When Stuart Cofer BBA ’81 drives around his hometown of Athens, there are two things he can point out: the flowers purchased from his family’s plant nursery and all the changes that have been made since he was a kid.
Cofer, an Athens native who graduated from UGA with a degree in small business management, followed in his family’s footsteps, which is a popular thing to do in the Cofer household. Cofer, his father, and his brother all graduated from UGA—with his son closing the circle as a senior in the Terry College of Business.
Beyond sharing the Georgia genes, the Cofer family is widely known locally for their plant nursery, Cofer’s Home & Garden, founded in 1922 by Stuart’s grandfather as a seed and feed supply store in downtown Athens. The flagship store is now on Mitchell Bridge Road on the city’s west side. They sell unique plants, shrubbery, and outdoor furniture. The focus is on yards and gardens rather than catering to what was then an agricultural economy.
“From a young age, my brother and I had an interest in coming to the family business. That’s where our hearts always were,” Cofer says.
Although he spent a few years after college in Los Angeles, working his way up the chain at Enterprise Rent-A-Car, Cofer always knew he’d return to Athens.
This year marks the family’s 100th in business. “It’s surreal,” says Cofer, president and self-proclaimed inventory control manager. “It’s quite a milestone.”
By some estimates, only 13% of family-owned businesses make it to the third generation, with the exceedingly rare 4% surviving to the fourth. Cofer’s Home & Garden, currently sitting at the third-generation level, will be that exception: Cofer’s son, Stephen, will begin easing into the job in the years that follow his UGA graduation.
As the Cofer family business has been around for a century, it’s not surprising that they have a bit of Athens’ history in their roots. The warehouse on Spring Street, where Cofer spent his childhood running around with his brother and cousins, is now UGA’s Delta Innovation Hub.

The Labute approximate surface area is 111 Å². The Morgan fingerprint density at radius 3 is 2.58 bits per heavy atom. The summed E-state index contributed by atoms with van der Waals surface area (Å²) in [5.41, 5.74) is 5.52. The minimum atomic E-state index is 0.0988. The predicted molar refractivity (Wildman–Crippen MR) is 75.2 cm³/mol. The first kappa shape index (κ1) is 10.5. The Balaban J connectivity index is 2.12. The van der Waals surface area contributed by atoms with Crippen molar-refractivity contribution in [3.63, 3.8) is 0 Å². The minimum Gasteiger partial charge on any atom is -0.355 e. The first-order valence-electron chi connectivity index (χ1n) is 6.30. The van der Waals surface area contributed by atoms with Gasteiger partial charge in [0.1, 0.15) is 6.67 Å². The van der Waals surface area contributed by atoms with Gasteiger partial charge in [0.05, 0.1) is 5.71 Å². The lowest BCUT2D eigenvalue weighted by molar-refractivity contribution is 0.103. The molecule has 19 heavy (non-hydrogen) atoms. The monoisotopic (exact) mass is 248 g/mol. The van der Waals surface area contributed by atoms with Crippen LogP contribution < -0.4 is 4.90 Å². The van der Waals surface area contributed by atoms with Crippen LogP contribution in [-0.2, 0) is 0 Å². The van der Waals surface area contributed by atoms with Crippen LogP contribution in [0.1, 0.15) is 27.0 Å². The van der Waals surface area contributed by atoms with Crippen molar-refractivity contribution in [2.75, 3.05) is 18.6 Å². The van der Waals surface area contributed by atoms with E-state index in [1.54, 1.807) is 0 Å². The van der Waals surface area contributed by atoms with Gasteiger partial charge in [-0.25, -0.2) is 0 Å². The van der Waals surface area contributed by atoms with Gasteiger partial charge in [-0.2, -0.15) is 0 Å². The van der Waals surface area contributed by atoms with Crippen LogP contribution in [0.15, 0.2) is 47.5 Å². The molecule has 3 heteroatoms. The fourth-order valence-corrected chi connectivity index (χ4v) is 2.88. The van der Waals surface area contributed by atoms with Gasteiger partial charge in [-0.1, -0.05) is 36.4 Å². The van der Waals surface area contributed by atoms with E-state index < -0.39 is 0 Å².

“It’s neat to know that this warehouse is now a hub for entrepreneurs and startups,” Cofer says. “That’s what my grandfather was, and here we are 100 years later and that building is still being used for entrepreneurs.”
Cofer credits a few key things to the business’s success: responding to the needs of the local economy, for instance. “If my grandfather was to walk in the store today, he would have no clue that this was the business he started in 1922,” he jokes.
Although he never pressured his kids into joining the business, Cofer enjoys bringing his 7-year-old granddaughter to the store and showing her the importance of hard work.
“There’s a lot of stress involved in owning your own business, but you take great pride in what you’re able to create, what you’re able to grow, and how you position yourself and your business in the community,” he says. “People recognize you for that. There’s a lot of pride in being able to accomplish those things.”
This story will appear in the Fall 2022 issue of Georgia Magazine.